Tel Hadid is an ancient settlement town, identified with the biblical city of Hadid. The earliest remains that were discovered in the tell are a tomb from the Middle Bronze Age.
The settlement is mentioned in the list of settlements occupied by Thutmose III (fifteenth century BCE). There is also a settlement from the time of the Kingdom of Judah in the 7th and 8th centuries BCE.
In 1955 archeological excavations were conducted there, and a mosaic floor was probably found in the sixth century CE, depicting a ship sailing on the Nile, a fortified city, on the banks of the river, the inscription “Igifatus” (Egypt). The mosaic floor was removed from the site and displayed in the National Maritime Museum in Haifa.
In the Bible, the town of Hadid is mentioned as one of the places in which the Shavei Tzion settled (Ezra 2: 3, Nehemiah 7: 37). Later, the place was mentioned as a city fortified by Shimon the Tarasi of the Hasmoneans in 143 BCE. Josephus wrote that Chasepianus captured Hadid in the Great Revolt. In the Mishnaic period, the Sages included the Tanna R. Yakim Ish Hadid (Mishnah, Tractate Ediot, 7: 5). Hadid is also mentioned in the tomb of Eusebius of Caesarea (3rd century CE) and appears on the map of Madaba (the earliest map of the Land of Israel dated from the sixth to the seventh century CE) and the first to describe the landscapes of the country and its settlements.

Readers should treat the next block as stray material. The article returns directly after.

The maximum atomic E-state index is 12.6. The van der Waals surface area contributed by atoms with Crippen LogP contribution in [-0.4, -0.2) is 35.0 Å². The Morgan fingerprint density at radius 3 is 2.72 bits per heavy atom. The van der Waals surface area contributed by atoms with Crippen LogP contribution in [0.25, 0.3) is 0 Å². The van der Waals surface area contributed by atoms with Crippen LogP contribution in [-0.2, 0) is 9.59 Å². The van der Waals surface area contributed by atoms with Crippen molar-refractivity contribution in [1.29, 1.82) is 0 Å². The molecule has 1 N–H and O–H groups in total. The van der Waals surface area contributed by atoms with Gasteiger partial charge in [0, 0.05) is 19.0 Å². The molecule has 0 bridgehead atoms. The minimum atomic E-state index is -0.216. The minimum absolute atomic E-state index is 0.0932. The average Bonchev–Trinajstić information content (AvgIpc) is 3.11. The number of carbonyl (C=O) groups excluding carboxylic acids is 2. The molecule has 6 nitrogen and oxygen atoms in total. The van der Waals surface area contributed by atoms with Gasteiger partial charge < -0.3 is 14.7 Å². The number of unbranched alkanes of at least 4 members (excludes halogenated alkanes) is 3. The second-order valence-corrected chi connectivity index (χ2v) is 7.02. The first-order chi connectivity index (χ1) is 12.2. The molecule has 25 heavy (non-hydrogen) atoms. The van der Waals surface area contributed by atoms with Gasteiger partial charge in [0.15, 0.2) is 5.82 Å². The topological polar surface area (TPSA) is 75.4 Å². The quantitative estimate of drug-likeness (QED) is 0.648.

Rabbi Ashtori Haparchi wrote in 1322 that Hadid was about two hours from the city of Lod on a circular mountain, and was named by the Arabs as Hadita. The city existed during the beginning of the first millennium AD and was considered important during the Roman and Byzantine periods. Numerous rock-cuttings and a Roman-period tomb cave with the inscription “Hannah Matityahu from Beit She’arim” were discovered in the area.
The entrance road to Tel Hadid, at the beginning of the route near Route 444, is also the road to the memorial site for the fallen soldiers of the maintenance corps at the foot of the tell. A path marked with black will lead to the top of the mound, which offers a spectacular view to the west.
For lovers of flowering – around February – March, spread on the mound charming carpet of Iris Eretz Israel, a beautiful flower Iris family that blooms only in Israel and Syria, especially recommended.